• CORN - This past Friday the legacy (three-line) report showed commercials net-short 396,212 corn contracts, a 52-week low. 
  • Cotton prices have risen to a record as mills face extremely low supplies.  ICE March cotton, the US benchmark, rose by the 5 cent daily allowable limit to $1.6194 per pound on Monday, the highest in the 141-year history of the New York exchange and its predecessors. 


  • EURO: 1.3642 +0.15% - trading -0.18% in the AM
  • DOLLAR: 78.050 -0.21% - trading +0.16% in the AM 


  • FTSE 100: -0.62%; DAX: +0.29%; CAC 40: +0.05% (AS OF 6:30 AM EST)
  • European markets are mixed and in the case of the FTSE100 reversing gains after an unexpected contraction in UK economic growth in Q4.
  • The regions corporate results were broadly well received led by Siemens and Ericsson.
  • Declining sectors lead advances 10-8. Banks (2.3%) and insurers (1.0%) led fallers, with autos +1.2% and industrials +1.1% leading gainers.
  • UK Q4 preliminary GDP +1.7% y/y vs con +2.6% and prior +2.7%, (0.5%) q/q vs consensus +0.5% and prior +0.7%
  • Germany Feb GfK 5.7 vs con 5.4
  • France Dec consumer spending +0.6% vs con +0.4%


  • Nikkei +1.2%; Hang Seng (0.1%); Shanghai Composite (0.68%)
  • Asian markets are mixed after India raised interest rates, although the move had been expected.
  • Exporters, consumers rally on overseas demand outlook.
  • Techs climb after Texas Instruments earnings beat estimates.
  • Materials gained as metal prices rose earlier.
  • All 33 sectors went up in Japan +1.15%, with the mining sector performing best. Japan leaves overnight call rate at 0.0-0.1%.
  • Australia rose +0.46% when inflation came in below expectations, reducing the chance for a rate hike. Australia Q4 CPI +0.4% seq vs 0.7% consensus, +2.7% y/y vs 3.0% consensus.
  • South Korea rose +0.22%, with financial firms higher on bargain-hunting.
  • Hong Kong ended flat despite the fact that Tencent Holdings rose 5% on reports it will launch a CNY5B fund to invest in games.
  • China fell (0.68%) again on worries about a rate hike. Sinopec lost 1% and was the biggest drag on the market. Most banks rose in reaction to the central bank’s trying to put some liquidity into the system.


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McDonald’s is a great company but, alas, it is still a company – subject to the same factors as other restaurant companies.

I did not learn anything on the earnings call that alters my bearish thesis on MCD.  There was some noise in the quarter, but EPS was reported at $1.16 versus consensus of $1.16.  Global comparable restaurant sales came in at +5.0% versus consensus +5.1%.

MCD reported global comparable restaurant sales growth of 5% for the fourth quarter.  A more detailed breakout of the comparable restaurant sales results is shown in the table below.  The December numbers posed some as Global +3.7% vs. consensus of +3.9%.  US +2.6% vs. consensus of +3.8%, Europe (0.5%) vs. consensus of +3.0% and APMEA +8.9% vs. consensus of 5.6%.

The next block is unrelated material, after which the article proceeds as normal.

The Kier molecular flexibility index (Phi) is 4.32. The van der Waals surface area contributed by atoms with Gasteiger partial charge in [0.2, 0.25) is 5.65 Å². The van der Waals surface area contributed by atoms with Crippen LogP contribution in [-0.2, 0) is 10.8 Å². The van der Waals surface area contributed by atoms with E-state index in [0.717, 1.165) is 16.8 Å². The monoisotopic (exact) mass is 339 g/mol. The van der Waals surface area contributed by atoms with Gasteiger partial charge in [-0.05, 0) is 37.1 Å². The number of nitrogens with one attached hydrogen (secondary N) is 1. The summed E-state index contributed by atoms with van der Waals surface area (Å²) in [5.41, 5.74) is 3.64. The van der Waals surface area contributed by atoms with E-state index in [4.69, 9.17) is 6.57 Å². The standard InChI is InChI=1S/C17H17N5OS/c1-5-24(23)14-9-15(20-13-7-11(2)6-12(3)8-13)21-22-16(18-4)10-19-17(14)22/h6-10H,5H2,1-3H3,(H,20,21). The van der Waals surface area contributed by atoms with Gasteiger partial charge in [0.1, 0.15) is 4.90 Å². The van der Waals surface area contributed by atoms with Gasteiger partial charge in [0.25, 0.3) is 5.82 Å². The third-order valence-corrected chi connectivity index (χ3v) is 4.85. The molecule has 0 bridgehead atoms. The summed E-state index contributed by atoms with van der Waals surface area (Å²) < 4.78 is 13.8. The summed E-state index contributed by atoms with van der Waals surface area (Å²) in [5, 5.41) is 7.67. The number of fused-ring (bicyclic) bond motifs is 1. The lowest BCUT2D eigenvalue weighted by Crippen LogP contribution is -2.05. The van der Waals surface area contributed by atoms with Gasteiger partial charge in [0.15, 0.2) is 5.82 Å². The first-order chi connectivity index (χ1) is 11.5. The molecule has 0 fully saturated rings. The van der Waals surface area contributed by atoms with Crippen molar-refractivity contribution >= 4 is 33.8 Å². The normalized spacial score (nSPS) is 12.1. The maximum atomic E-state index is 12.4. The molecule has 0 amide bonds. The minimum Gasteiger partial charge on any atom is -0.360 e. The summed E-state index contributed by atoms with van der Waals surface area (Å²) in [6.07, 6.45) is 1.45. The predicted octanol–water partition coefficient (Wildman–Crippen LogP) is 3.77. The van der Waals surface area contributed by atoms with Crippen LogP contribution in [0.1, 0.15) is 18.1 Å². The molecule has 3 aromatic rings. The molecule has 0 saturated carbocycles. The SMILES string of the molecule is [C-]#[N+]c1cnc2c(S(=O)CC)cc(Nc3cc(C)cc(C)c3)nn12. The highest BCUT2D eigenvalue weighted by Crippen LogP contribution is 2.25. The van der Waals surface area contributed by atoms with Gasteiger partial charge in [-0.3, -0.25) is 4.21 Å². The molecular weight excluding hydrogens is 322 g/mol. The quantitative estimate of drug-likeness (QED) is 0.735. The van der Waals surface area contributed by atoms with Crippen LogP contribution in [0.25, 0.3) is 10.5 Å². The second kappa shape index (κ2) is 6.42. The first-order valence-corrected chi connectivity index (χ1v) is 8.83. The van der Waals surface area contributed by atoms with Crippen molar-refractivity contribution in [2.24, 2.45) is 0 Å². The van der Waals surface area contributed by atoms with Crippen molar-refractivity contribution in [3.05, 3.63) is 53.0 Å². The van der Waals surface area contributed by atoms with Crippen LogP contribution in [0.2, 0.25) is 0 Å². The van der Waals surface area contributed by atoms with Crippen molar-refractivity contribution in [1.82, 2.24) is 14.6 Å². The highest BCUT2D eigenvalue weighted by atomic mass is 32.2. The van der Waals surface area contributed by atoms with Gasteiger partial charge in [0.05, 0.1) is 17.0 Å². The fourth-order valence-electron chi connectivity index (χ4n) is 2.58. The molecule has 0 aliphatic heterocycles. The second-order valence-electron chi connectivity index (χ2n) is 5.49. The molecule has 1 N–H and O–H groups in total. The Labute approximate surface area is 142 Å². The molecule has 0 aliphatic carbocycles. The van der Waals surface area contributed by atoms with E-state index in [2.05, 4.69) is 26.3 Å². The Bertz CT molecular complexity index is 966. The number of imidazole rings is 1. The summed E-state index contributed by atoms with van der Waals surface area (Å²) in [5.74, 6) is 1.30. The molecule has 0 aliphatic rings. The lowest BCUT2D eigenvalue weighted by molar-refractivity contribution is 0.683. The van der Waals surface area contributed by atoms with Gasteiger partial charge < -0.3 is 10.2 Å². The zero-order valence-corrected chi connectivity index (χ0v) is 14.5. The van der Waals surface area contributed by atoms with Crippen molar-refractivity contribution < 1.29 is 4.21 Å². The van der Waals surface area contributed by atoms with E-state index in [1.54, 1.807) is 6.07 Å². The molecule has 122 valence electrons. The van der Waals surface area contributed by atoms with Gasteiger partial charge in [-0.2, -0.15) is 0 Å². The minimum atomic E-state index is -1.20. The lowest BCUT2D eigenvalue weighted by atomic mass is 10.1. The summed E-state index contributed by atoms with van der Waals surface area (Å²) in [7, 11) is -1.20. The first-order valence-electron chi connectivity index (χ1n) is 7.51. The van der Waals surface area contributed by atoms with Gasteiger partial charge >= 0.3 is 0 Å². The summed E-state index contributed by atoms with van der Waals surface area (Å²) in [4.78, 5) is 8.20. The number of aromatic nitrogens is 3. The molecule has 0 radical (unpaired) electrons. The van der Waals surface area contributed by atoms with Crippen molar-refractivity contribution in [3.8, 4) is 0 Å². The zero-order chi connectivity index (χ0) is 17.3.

Europe trends were adversely affected by weather in the month of December, as were trends in the U.S.  Management estimates that the impact of weather was 5% and 2% on the Europe and U.S. markets, respectively.  While restaurant level margins increased year-over-year, the trend is certainly not favorable heading into 2011 and what I believe will be a difficult inflationary environment for MCD.  From a sales perspective, comp compares will become progressively more difficult in 1Q, 2Q, and 3Q10.  Margin comparisons also step up next quarter, and remain difficult for the first three quarters of the year.  The quadrant chart below shows where we expect the company to trend operationally over the next four quarters. 


MCD: A CULTURE OF NO BAD NEWS? - mcd quadrant


Management is acutely aware of the current trend in input costs that several Hedgeye teams have been highlighting for months.  As such, they have raised their commodity inflation outlook.   For the full year 2011, the total basket of goods cost is expected to increase 2-2.5% in the U.S. and to increase 3.5-4.5% in Europe.  Prior guidance was for inflation of 2% in the U.S. and 3% in Europe.   On the earnings call, management expressed their capacity to raise prices as commodity and other cost pressures become more pronounced throughout the year.   Given how important value has been for MCD traffic growth, raising prices enough to significantly offset increases in input costs may be detrimental to comps.  MCD has obsessed over driving guest counts and maintaining 2010’s momentum while passing on inflation may be difficult.


Another measure that management presented to help buttress margins was 24 hour openings.  While the rolling out of 24 hour operations in some markets may have coincided with increase in margin previously, I am unconvinced that this initiative is fail-safe given the disparate results quick service restaurant operators have experienced through 24/7 opening hours.